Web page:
Stewart: missions not adjunct
Andrew, Simon Peter’s brother, was one of the two who heard what John had said and who had followed Jesus. The first thing Andrew did was to find his brother Simon and tell him, “We have found the Messiah” (that is, the Christ). And he brought him to Jesus. Jesus looked at him and said, “You are Simon son of John. You will be called Cephas” (which, when translated, is Peter).
—John 1:40-42 (NIV)
The one reason for missions is Christ. He only is the motive, God’s presence in Him the one sufficient cause.
The fact is, belief in missions and belief in Christ stand and fall together... The concern for world evangelization is not something tacked on to a man’s personal Christianity, which he may take or leave as he chooses. It is rooted in the character of the God who has come to us in Jesus. Thus, it can never be the province of a few enthusiasts, a sideline or a specialty of those who happen to have a bent that way. It is the distinctive mark of being a Christian.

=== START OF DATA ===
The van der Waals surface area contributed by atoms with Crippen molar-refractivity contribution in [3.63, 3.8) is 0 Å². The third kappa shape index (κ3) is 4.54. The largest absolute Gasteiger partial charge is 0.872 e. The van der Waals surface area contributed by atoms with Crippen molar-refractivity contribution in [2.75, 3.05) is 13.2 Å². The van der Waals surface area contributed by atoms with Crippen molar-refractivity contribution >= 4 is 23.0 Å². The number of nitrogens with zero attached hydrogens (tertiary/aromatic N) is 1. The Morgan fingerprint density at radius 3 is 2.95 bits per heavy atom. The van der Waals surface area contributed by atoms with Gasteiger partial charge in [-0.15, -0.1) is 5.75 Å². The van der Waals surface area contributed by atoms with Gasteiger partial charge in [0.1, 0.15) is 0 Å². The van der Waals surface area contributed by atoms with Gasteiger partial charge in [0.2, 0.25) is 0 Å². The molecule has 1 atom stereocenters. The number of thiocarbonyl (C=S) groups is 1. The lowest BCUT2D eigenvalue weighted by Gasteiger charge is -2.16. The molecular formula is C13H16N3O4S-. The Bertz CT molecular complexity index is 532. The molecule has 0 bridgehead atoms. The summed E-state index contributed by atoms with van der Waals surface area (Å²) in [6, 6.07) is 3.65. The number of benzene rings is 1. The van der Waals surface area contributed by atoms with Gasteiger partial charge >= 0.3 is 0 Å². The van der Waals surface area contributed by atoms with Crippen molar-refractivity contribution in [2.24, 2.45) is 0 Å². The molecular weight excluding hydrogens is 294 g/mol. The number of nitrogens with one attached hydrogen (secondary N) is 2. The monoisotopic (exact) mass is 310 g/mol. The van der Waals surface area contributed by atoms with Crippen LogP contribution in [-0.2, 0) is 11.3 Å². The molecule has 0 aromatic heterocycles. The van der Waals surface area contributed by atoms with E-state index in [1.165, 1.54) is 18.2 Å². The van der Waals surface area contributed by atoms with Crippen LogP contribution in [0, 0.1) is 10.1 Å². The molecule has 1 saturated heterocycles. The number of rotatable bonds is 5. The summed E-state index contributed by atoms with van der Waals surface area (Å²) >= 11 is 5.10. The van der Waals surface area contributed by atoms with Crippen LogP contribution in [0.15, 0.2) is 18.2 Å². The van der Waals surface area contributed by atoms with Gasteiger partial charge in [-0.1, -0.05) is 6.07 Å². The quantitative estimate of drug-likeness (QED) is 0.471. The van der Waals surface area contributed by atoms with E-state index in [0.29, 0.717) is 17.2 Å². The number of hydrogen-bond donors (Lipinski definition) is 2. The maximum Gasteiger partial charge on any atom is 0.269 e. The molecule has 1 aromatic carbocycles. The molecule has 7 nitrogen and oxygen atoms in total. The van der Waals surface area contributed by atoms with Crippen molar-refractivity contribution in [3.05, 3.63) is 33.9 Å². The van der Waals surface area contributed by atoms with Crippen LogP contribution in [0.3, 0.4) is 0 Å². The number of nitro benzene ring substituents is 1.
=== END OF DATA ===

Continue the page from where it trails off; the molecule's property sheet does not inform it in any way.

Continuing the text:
... James S. Stewart (1896-1990), Thine is the Kingdom, Edinburgh: St. Andrews Press, 1956, p. 14-15 (see the book)
See also Luke 2:17-18; John 1:40-42; 4:28-29; Acts 2:38; 4:19-20; 8:12; 11:20-21; 1 John 1:3
Quiet time reflection:
Lord, Your people’s hearts overflow with the good news.
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